• Sunday, July 14, 2024
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Analysts advise diversification, prudence as oil price slumps


Brent crude settled at sub-$50 per barrel yesterday – the lowest level since 2009, as analysts and portfolio managers forecast that it may ebb at $40/pbl, leading to short position options that are further threatening the stability of the economy.

However, some analysts said last night that increased propensity to spending by government and the likely supply surplus and weak global demand, occasioned by the resumed sell-off for oil prices on both sides of the Atlantic, among others, are making Nigeria’s position precarious, stressing however that the development is not new to the country.

Already technical analysis point to a possible drop to $40 a barrel if prices drop below $60 a barrel. According to some analysts, the development, which they say is inevitable might compel government to alter the budget benchmark currently at $65.

Ayodeji Ebo, Head, Investment Research, Afrinvest Securities limited said that the oil price at US$40.00/pbl will result in a significant 38.5% deviation from the 2015 budget crude oil benchmark (US$65.00/pbl), implying a fiscal revenue shortfall in 2015.

“In our view, Nigerian equities and certain macroeconomic variables (the general price level and exchange rate) will be directly impacted. However, more significant, budget performance at the federal and state level will weaken which could negatively impact standard of living in the country,” Ebo said.

To avert the impending fiscal crises, he said that the fiscal managers need to take the bull by the horn, adopt a two prong approach of generating more non-oil revenue, whilst also cutting government expenditures. This would involve blocking revenue leakages and unlocking more non-oil revenue lines (though this may require time to achieve beyond the current fiscal year).Hence, a policy geared towards a more optimal recurrent-capital expenditure mix should occupy the center stage.

“Whilst we note that carrying out such deep structural reforms in a fiscal crisis may be unpopular, especially during an electioneering period, there is a compelling call for the fiscal authority to complement efforts made by its monetary policy counterpart,” Ebo said.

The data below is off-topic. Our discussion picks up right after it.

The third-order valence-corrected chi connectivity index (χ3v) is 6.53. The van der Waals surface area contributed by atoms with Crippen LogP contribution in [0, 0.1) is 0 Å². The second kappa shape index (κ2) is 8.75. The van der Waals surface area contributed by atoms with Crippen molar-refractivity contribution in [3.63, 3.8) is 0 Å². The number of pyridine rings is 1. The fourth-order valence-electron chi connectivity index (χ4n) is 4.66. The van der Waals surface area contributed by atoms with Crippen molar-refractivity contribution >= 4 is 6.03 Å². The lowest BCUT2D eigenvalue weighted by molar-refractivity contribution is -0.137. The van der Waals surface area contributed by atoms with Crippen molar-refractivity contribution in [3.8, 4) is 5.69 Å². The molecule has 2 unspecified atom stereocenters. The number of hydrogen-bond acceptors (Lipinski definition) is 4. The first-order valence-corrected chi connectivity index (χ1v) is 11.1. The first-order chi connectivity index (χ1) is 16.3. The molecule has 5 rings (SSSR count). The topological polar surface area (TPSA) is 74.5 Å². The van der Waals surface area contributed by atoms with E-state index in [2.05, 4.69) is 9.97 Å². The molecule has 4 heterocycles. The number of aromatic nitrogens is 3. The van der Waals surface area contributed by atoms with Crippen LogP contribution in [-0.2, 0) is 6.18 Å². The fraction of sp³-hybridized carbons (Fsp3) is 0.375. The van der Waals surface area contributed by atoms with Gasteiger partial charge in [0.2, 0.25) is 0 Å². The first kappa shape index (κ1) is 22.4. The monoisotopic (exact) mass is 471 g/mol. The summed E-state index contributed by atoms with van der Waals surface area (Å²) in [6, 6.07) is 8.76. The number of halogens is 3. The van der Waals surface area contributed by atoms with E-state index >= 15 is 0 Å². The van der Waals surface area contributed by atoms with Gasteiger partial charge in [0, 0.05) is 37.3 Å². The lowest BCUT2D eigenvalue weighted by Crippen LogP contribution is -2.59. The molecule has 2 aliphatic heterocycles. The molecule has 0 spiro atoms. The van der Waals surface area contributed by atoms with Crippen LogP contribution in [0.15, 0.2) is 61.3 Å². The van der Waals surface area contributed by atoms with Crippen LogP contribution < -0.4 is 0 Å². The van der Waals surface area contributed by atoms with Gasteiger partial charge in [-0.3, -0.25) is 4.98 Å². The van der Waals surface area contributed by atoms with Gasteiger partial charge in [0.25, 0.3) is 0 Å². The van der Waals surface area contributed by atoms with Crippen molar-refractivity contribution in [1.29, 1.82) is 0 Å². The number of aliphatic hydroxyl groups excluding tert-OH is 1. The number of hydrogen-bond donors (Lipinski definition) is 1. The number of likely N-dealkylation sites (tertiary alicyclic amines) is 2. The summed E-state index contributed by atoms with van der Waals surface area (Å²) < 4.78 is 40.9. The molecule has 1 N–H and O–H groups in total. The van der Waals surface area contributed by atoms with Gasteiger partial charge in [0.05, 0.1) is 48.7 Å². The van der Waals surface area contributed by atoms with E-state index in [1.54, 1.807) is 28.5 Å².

Continuing, the analyst said, “oil price at below $40/pbl will most likely result into further official devaluation of the naira, plus increased pressure on forex demand-supply dynamics, as investors are more likely to sell down on their portfolios in scramble for safe haven. Equities and fixed income markets will also suffer more losses, as foreign investors (who control 59% of equity market as at Nov-14) exit and credit rating (which determines fixed income market patronage) drops.”

Commenting on the development, a former general manager, Nigeria National Petroleum Corporation, (NNPC), who pleaded for anonymity, however  said that Nigerians should not panic over the drastic reduction, adding that even if the price falls below $40 per barrel,  there is no cause for alarm, as this is not the first time  Nigeria is experiencing such a  drastic crash in the  price of crude oil.

H e said, “this situation was  worse  than this in 2008 /2009 when the  price of crude  rose  to $147  in July 2008 and  then suddenly  crashed  to about $40  per barrel  in January 2009. Then, there was a drop of about $107 within a period of seven months.”

In the case  of the current situation, he said the price has just dropped  from  $115 to $54  per barrel  between July last year  and  January 5th 20015 with  a difference of about $61, and  that  there is no need  for the country  to be panicky, but rather  the politicians should  learn how  to save  for  a  raining day  by not spending  any money  they  get   in one fell swoop.